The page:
DETROIT — Has the U.S. reached peak pickup?
It's a question on the minds of industry executives and dealers as sales plateau and automakers — specifically the Detroit 3 — expand or update their pickup offerings to keep hauling in big profits. One Wall Street analyst raised the issue during recent earnings calls with General Motors and Ford Motor Co., which get a significant portion of their income from pickups.
"GM and other OEMs are feasting on strong demand for trucks and SUVs," Morgan Stanley's Adam Jonas said in a note to investors last week projecting that GM's profits would decline in the next three years by roughly a third. "We don't think this will last."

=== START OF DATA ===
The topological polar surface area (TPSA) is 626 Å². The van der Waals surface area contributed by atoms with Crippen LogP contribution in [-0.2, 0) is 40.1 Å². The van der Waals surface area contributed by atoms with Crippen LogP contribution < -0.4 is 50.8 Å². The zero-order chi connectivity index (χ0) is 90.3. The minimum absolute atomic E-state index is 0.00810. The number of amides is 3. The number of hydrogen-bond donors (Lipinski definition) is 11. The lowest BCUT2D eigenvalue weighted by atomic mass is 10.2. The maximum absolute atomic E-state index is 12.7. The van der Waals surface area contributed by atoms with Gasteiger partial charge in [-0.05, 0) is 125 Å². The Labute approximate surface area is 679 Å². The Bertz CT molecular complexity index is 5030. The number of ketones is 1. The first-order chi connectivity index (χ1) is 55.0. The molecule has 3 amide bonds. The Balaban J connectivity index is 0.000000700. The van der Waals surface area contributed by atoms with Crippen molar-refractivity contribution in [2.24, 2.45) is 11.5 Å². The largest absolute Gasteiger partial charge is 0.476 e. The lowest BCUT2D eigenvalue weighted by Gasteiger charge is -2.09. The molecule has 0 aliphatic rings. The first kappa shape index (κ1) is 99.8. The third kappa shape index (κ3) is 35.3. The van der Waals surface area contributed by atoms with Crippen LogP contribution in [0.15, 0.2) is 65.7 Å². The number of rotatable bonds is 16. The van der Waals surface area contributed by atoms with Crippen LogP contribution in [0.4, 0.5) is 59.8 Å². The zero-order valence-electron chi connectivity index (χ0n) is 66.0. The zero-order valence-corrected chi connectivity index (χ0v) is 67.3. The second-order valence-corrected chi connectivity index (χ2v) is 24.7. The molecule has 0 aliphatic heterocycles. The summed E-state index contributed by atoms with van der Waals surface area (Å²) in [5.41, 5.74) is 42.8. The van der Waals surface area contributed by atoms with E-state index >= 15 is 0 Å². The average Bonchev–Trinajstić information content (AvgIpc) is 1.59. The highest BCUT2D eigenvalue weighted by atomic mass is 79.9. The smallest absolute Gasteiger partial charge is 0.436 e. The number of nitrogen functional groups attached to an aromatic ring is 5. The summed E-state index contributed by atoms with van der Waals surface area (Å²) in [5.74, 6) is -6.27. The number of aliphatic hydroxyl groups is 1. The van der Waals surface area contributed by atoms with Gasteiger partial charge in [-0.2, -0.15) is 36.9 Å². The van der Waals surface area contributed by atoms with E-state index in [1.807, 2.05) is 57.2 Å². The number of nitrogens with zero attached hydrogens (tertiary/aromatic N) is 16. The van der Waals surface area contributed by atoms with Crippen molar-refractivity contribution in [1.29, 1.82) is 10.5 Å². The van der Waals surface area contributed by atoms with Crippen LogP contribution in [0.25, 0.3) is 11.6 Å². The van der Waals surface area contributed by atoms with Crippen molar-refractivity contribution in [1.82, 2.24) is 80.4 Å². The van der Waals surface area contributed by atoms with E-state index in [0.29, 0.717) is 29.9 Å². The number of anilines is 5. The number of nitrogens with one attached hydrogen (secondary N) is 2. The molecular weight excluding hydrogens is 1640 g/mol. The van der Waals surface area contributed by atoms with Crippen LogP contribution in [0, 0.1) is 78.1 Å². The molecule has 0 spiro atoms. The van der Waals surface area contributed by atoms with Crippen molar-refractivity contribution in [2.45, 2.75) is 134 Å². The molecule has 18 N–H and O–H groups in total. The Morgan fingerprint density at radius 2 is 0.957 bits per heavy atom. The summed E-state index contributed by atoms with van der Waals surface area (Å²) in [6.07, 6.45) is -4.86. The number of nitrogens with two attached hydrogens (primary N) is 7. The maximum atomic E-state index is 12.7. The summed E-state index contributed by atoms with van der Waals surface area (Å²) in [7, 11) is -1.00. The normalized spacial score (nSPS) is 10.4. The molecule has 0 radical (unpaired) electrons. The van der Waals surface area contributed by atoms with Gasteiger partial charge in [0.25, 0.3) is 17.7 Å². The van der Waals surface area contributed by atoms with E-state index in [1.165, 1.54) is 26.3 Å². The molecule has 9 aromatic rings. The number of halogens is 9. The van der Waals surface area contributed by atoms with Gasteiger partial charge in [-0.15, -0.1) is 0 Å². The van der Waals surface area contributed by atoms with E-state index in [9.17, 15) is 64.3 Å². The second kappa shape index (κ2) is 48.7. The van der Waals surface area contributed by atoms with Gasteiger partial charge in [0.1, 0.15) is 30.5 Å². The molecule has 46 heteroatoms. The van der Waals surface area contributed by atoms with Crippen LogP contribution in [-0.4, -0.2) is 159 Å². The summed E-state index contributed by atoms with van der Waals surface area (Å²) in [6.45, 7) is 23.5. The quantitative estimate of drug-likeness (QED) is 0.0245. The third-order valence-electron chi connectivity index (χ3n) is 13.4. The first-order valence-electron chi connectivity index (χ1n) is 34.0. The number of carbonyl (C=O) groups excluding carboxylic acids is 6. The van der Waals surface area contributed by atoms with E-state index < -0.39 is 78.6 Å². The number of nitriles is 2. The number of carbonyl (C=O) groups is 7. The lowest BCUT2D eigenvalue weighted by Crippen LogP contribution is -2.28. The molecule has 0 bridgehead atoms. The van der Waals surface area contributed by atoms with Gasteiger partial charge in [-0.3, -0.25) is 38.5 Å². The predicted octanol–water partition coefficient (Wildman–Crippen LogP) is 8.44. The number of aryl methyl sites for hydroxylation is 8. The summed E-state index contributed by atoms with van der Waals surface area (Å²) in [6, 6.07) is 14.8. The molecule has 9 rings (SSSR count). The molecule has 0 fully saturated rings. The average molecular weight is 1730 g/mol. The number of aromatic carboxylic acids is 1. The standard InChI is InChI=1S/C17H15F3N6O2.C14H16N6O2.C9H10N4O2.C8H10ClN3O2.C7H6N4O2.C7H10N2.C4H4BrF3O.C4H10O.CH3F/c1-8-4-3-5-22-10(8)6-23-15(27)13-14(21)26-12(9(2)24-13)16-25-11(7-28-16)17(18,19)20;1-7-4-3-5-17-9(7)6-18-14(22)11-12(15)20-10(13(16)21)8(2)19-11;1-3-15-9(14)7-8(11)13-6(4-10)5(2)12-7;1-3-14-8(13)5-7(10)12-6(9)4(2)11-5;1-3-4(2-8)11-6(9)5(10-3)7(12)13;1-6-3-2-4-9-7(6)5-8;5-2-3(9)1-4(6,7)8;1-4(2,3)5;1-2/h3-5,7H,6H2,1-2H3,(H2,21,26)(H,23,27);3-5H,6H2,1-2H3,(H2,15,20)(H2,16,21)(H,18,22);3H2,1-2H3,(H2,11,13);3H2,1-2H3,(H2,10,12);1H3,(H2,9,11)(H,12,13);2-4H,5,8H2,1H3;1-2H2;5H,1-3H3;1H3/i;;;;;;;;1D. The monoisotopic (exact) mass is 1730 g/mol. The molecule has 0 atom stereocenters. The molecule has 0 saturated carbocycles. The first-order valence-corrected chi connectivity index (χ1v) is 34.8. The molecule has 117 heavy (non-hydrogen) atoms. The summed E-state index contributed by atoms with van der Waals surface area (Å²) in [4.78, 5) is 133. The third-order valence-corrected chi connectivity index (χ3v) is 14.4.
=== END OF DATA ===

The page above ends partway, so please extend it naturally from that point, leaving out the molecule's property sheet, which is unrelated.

Profits from pickups are essential for the Detroit 3 to fuel the sizable investments they're making in new technologies such as autonomous and electrified vehicles. Fewer pickups sold in the coming years would hinder their ability to prepare for radical changes disrupting the industry in the future.
IHS Markit's principal automotive analyst, Stephanie Brinley, argues the question isn't whether the industry has reached "peak truck" but rather "sustainable truck, and is that level sustainable? And for how long?"
"I think that the cyclical nature of the industry hasn't really changed, and automakers need to grab onto what's making money," Brinley said. "Profitability always matters, but right now, you've got a capital-intensive industry that's trying to fund two different paths."